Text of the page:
Last week, Lois Lerner, the now suspended Director of Exempt Organizations for the IRS, appeared before the House Oversight Committee. She gave a brief opening statement, in which she proclaimed that she had “not done nothing wrong” and that she had “not broken any laws.”
Her lawyer had already informed the Committee that she would refuse to answer questions so as not to incriminate herself. When the Committee began asking questions, she did as promised and refused to answer.
Now there is a debate among legal experts as to whether, by making her opening statement, she waived her Fifth Amendment right against self-incrimination. Some experts, including Alan Derschowitz (BNA subscription required) have said she waived her right to not to answer questions, while others, such as a former counsel to the House of Representatives (BNA subscription required) have suggested she did not.
Whether she waived or not, the important thing to remember is why one would take the Fifth, and how to do it successfully, so that legal experts aren’t debating it for all to see.
Why take the Fifth?
Why would someone want to refuse to testify? Primarily if they would be forced to make statements that could potentially incriminate them in a criminal activity. Such self-incrimination can arise in response to being asked to explain a document submitting false information to a regulator (a violation of 18 U.S.C. § 1001), being asked questions about committing a crime, or being asked to explain contradictory statements made to the government (and therefore admitting to committing perjury).
How to do it?
Leaving aside the specifics of the Lerner situation, there are three parts to a successful effort to refuse to answer questions. One is legal, one is political or public-relations oriented, and the third is practical. All three are equally important.
Refusing to Answer Gracefully: Developing a working relationship with the committee may help avoid sitting at the witness table and being forced to refuse to answer questions, both publicly and repeatedly. Possible approaches might include providing documents requested (note that producing documents pay be privileged in certain circumstances and this must be done very carefully), having corporate entities answer written questions (corporations have no right not to incriminate themselves), and providing witnesses to the Committee who have relevant information but who do not face criminal exposure.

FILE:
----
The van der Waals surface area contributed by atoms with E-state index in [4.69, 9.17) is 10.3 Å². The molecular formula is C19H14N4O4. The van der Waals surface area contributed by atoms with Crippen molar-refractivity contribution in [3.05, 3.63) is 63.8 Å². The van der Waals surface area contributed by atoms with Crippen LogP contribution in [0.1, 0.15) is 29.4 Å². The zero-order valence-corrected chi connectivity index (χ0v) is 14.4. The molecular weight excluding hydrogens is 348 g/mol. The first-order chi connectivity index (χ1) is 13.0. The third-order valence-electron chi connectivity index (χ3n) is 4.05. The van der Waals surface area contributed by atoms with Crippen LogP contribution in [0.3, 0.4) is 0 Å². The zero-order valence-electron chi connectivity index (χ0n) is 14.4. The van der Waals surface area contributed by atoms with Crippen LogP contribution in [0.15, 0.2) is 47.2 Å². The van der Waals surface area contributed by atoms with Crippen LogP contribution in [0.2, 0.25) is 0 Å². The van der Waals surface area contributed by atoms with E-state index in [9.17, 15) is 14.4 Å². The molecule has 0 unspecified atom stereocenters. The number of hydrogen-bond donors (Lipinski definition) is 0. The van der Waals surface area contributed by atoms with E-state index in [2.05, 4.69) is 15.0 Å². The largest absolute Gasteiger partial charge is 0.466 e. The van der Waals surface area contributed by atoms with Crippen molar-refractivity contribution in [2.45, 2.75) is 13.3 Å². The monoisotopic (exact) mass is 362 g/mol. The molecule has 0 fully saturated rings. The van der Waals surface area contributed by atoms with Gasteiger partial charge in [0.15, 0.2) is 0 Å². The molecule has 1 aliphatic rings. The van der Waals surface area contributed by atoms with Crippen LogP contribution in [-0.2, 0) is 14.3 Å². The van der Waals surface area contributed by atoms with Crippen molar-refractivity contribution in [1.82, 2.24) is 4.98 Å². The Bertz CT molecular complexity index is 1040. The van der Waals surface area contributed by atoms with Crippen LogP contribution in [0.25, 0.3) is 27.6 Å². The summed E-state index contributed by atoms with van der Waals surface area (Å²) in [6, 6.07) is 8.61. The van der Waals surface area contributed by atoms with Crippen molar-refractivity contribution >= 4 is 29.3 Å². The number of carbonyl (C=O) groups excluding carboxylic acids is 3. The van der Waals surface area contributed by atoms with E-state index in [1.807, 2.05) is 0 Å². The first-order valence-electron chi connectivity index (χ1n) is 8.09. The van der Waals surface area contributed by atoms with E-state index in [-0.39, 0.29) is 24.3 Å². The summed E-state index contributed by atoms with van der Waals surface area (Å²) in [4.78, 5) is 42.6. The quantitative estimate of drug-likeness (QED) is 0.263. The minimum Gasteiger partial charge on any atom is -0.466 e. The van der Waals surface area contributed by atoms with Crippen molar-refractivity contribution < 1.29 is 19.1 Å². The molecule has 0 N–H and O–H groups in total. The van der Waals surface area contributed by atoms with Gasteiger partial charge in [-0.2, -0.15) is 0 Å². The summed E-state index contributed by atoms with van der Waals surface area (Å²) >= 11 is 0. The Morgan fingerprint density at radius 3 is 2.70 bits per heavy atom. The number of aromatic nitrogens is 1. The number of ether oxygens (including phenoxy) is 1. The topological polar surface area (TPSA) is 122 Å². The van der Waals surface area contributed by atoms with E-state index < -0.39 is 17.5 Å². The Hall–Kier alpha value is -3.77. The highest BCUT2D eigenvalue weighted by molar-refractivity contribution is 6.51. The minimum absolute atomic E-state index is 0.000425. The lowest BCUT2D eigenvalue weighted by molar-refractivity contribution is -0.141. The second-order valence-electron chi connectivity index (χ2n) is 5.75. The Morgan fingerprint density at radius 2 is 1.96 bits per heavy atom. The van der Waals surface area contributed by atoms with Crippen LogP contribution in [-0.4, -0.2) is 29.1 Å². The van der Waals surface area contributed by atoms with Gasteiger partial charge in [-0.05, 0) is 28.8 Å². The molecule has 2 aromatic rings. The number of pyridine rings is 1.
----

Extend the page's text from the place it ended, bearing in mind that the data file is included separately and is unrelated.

Once that working relationship is forged, then the witness’s lawyer can discuss with the Committee that his or her client will have to refuse to answer questions. Although a letter may be required, this often starts with informal conversations or calls. Discussions about how many questions the Committee will answer before dismissing the witness are also helpful.
Legal Considerations: As the Lerner controversy makes clear, the best way to avoid questions of waiver is simply to not make any opening statement at all beyond providing the witness’s name and thanking the Committee for holding the hearing. Even before the hearing, responding to staff questions or sitting for an interview can effectuate a waiver. Thus, written responses should come from the lawyer or a corporate entity—not the witness personally (of course, this may require separate counsel for the company and the witness).
Practical Considerations: At the hearing, invoke the privilege to any and all questions asked. As some witnesses have discovered, selectively invoking the right may subject them to extensive depositions. Finally, as this witness found out, once you invoke your Fifth Amendment rights, leave.
(you can watch this exchange from the Senate Homeland Security and Government Oversight committee here, starting at about minute 42)
At the end of the day, the prospect of a witness having to refuse to answer a string of questions before the cameras may simply be too tempting a target for a Committee to pass up. But with careful groundwork and legal maneuvering, the risks of waiver can be minimized and the bad publicity contained.